Two large developments planned near Paulina, Sheridan CTA rail stations

Over the last month we've heard plans for two transit-oriented developments of mixed-use buildings within 1.5 miles of each other on Chicago's North Side.

At 3400 N. Lincoln, adjacent to the Paulina Brown Line stop, Centrum Partners wants to build a five-to-seven story "upscale"
renal  retail building with between 32 and 48 one- and two-bedroom apartments.

Mixed-use apartment building suggested for 3400 N. Lincoln Ave. near the Paulina Brown Line station.

Mixed-use apartment building suggested for 3400 N. Lincoln Ave. near the Paulina Brown Line station.

According to a story on DNAinfo Chicago, "The $10 million-$15 million project would also have sustainability features such as green roof and a recharging station for electric cars. About 6,000 square feet of retail space has not been marketed to renters yet, though it could potentially be home to a fast-casual restaurant or coffee-type shop."

It's a little too early to tell whether the development will fly with the surrounding community or local 47th Ward Alderman Ameya Pawar.

Meanwhile, just a little bit north and east, Loukas Development wants to construct an eight-story building near the Sheridan Red Line station, according to Uptown Update. A meeting about the development is scheduled for 7 p.m. Monday at the Weiss Hospital Auditorium.

This glass-shrouded eight-story building was proposed for the southwest corner of Sheridan and Dakin near the Sheridan Red Line station.

This glass-shrouded eight-story building was proposed for the southwest corner of Sheridan and Dakin near the Sheridan Red Line station.

Loukas would raze a century-old apartment building at the northwest corner of Sheridan and Dakin.

Perhaps the Sheridan development could spur the CTA to rehab the awful Sheridan stationhouse.
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Comments

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  • Okay, I am 12, but the typo "renal building" made me giggle.

    2nd paragraph

  • In reply to Cheryl:

    Yes, admittedly hilarious for us 12-year-olds. Thanks for letting me know.

  • Why would the CTA spend one red cent to rehab the Sheridan station house when the entire station will disappear in a few years when the tracks are straightened out?
    Even without the modernization project, the CTA will have to straighten the tracks to add elevators to any station there, as there's no room for elevators in the current layout on the S curve.
    The only question is whether the proposed building sits in the footprint of where the CTA has planned the straightened out track & thus would end up flattened when eminent domain is used to obtain the needed land.

  • In reply to ScooterLibbby:

    Kevin said "perhaps," not that CTA has started rehabbing that house like it says it has about the 2 on the Blue Line.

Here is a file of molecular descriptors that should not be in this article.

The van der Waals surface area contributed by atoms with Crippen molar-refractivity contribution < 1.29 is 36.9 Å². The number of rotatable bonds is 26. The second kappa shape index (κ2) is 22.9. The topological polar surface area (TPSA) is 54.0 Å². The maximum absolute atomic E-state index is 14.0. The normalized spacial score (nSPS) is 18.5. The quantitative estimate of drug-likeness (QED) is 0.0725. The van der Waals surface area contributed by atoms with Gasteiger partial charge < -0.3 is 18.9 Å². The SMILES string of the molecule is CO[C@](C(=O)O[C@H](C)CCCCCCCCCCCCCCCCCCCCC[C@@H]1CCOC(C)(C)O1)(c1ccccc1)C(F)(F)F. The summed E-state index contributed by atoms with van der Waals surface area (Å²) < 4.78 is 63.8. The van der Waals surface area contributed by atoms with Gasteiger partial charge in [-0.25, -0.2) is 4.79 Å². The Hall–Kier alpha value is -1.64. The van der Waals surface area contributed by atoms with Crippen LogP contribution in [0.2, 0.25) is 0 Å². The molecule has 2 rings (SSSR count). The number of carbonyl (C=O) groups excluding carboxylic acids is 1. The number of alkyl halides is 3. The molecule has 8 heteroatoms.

Patrick Barry has posted on the Uptown article the question whether plans to ease the Sheridan curve affect the plans for this building.

    If anyone wants to get into potential"wasting money" Bushunter, who posted here that the Wilson platform was too rotten to wait for the reconstruction project posted elsewhere today that bundles of new planks were just unloaded at that station.

  • In reply to ScooterLibbby:

    It doesn't look like this building would be in the way of any sort of track straightening project unless they were planning something really goofy.

  • On the substance of the post:

    Getting to "transit oriented development" on Lincoln, and whether this gets approved, Pewar proved that he has no clout with respect to the 11 bus. On the merits of the building, most developers plan too much density, so it is questionable whether the city will accept it as TOD or demand the parking. Thinking that a way more dense development was approved for the former Children's Memorial Hospital site (which, was not mentioned is near the L), this probably will go through. It also wasn't mentioned whether it is to be condo or rental.

    The article on the Sheridan project didn't really say what the use is to be. Also, I find it kind of strange that someone is proposing a "freaky Miesian" glass building,when many of the buildings of the 50s era are now being demolished.

  • Hey maybe the operators/motormen can get off their trains and help lay some bricks.

  • In reply to ibilldavis:

    Aren't the craft unions going to get on your posterior?

  • In reply to jack:

    Of course I'm being absurd. No more asburd then Kevin O' Neil's endorsement of operators/motormen cleaning their entire 8 car train, and management's lack of respect toward it's workers.

  • I'm surprised that the original article cites a mixed response to the development over by the Paulina Brown Line. There does need to be something done about parking but that area of Lincoln desperately needs something to spark retail development. Storefronts keep emptying without anything going in, in an area with a fair amount of well-off residents.

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